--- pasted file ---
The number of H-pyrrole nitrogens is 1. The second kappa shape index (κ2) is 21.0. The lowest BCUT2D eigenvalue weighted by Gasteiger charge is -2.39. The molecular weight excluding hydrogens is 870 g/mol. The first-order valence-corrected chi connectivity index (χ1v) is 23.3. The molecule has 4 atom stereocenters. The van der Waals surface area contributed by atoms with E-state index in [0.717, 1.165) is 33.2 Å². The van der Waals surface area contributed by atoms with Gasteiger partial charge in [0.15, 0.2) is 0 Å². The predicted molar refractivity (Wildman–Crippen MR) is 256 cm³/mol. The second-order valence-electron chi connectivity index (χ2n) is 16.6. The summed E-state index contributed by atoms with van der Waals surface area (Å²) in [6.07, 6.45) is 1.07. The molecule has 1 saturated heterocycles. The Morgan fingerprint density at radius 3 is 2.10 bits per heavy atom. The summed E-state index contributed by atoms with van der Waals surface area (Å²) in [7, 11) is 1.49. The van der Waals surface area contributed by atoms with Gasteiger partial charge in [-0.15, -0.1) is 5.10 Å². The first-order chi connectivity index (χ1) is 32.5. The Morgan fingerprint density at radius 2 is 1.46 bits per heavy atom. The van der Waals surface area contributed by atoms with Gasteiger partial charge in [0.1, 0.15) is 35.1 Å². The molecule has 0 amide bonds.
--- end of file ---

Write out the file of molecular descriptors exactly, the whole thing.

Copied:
The number of H-pyrrole nitrogens is 1. The second kappa shape index (κ2) is 21.0. The lowest BCUT2D eigenvalue weighted by Gasteiger charge is -2.39. The molecular weight excluding hydrogens is 870 g/mol. The first-order valence-corrected chi connectivity index (χ1v) is 23.3. The molecule has 4 atom stereocenters. The van der Waals surface area contributed by atoms with E-state index in [0.717, 1.165) is 33.2 Å². The van der Waals surface area contributed by atoms with Gasteiger partial charge in [0.15, 0.2) is 0 Å². The predicted molar refractivity (Wildman–Crippen MR) is 256 cm³/mol. The second-order valence-electron chi connectivity index (χ2n) is 16.6. The summed E-state index contributed by atoms with van der Waals surface area (Å²) in [6.07, 6.45) is 1.07. The molecule has 1 saturated heterocycles. The Morgan fingerprint density at radius 3 is 2.10 bits per heavy atom. The summed E-state index contributed by atoms with van der Waals surface area (Å²) in [7, 11) is 1.49. The van der Waals surface area contributed by atoms with Gasteiger partial charge in [-0.15, -0.1) is 5.10 Å². The first-order chi connectivity index (χ1) is 32.5. The Morgan fingerprint density at radius 2 is 1.46 bits per heavy atom. The van der Waals surface area contributed by atoms with Gasteiger partial charge in [0.1, 0.15) is 35.1 Å². The molecule has 0 amide bonds.